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I have an alpine strawberry plant which produces fruit (and no runners).

How can I make a second plant from this one?

Can I remove the seeds from a fruit and plant them?

  • 1
    I'm growing Alexandria and Yellow Wonder from seed, this year; I have plants that finally aren't extremely tiny. After I get fruit, I plan to grow the seeds again (every generation for several generations). So, I can let you know my experience when I get some. But, yes, you can grow the seeds. I'm not sure how they prepare and preserve them, but Baker Creek offers the seeds, which are quite viable, and they would know. – Shule Jun 6 '17 at 0:54
  • For strawberries, varietals, resistance to disease, everbearing or June bearing are critical to understand. In my experience, two years for strawberry plants is maximum. There are big reasons for this; disease, disease and disease. My strawberries because I am the boss are 4 years old, the production has gone way down. I plant new strawberries in other beds not having known a strawberry or disease. – stormy Jun 7 '17 at 0:12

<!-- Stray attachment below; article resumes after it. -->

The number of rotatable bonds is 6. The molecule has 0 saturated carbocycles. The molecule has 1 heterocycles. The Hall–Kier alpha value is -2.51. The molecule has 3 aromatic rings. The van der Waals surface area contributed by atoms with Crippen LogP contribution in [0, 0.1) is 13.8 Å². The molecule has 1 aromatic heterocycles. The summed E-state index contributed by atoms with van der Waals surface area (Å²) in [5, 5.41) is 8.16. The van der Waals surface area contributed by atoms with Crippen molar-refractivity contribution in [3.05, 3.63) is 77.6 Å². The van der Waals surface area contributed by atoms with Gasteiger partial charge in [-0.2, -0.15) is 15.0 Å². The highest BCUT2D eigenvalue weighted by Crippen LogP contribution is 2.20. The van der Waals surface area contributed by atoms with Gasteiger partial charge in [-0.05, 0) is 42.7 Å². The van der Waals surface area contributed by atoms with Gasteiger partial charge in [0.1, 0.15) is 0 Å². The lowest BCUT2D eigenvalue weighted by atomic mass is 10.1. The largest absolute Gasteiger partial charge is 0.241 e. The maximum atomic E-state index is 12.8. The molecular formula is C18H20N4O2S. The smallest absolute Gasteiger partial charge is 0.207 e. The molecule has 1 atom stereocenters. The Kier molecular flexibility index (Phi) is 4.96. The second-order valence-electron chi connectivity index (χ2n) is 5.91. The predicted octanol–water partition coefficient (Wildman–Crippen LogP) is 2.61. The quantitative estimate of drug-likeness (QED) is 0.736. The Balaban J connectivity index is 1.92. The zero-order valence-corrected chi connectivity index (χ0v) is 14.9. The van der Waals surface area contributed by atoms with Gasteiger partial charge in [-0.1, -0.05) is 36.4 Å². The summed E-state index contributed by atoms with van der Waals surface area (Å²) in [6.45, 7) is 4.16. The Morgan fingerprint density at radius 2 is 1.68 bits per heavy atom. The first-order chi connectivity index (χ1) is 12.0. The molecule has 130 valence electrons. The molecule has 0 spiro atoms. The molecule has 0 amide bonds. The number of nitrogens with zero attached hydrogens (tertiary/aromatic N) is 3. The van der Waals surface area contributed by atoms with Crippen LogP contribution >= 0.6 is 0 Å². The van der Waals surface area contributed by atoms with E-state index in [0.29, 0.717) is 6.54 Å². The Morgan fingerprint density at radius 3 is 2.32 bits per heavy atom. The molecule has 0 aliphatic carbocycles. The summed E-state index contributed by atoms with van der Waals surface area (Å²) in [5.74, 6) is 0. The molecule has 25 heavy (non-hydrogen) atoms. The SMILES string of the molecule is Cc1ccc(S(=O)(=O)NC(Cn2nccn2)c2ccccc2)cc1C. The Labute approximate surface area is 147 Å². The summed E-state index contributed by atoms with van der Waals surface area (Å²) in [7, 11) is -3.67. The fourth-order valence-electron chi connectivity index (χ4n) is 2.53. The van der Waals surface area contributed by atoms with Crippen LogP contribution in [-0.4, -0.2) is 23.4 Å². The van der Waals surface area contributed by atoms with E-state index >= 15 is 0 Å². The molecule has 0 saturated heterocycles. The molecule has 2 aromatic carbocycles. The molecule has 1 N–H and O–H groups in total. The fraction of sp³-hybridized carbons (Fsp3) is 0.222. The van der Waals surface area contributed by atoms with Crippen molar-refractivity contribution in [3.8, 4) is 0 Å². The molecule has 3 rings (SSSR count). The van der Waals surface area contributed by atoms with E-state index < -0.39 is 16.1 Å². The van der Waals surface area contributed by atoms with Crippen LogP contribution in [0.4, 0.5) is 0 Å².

• Hard to chuck vigorous plants because you are taught this is the only way to continue to have strawberries. Rotation, new plants, from NEW seed not the rag tag seed one gets without knowing or specializing in making seed. To grow our own or extract seeds from a completely iffy production method well, one needs more humility. You have absolutely no idea what your seed will produce. None. And two years, throw away the plants is a normal practice with those who make money from growing strawberries. – stormy Jun 7 '17 at 0:12
  • Mine are still 4 years and little fruit but I do know I am pushing things and have new crops of strawberries planted elsewhere. – stormy Jun 7 '17 at 0:13
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If by alpine strawberry you mean Fragaria vesca, then it's possible to grow them from seed. I have grown them from store-bought seeds and they germinated after a few months because I haven't watered them constantly. Each plant made 3-4 fruits the next year. The plants were not as well developed like normal ones because I have kept them indoors during the winter.

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If you want to grow from your own strawberry fruit seeds rather than buying seeds, there's some advice here, but its a UK site, so when it talks about 'compost' it means potting soil, and if you're in USA, the recommended 'compost', John Innes, is unfortunately not available where you are. The nearest equivalent I think you would call 'starter soil' for pots or trays, and we'd call it seed and cutting potting compost. According to this, you could just plant a mature, dried off fruit from your own plants - otherwise it tells you how to process the fruits to collect the seeds http://gardenofeaden.blogspot.co.uk/2009/03/how-to-collect-and-prepare-strawberry.html

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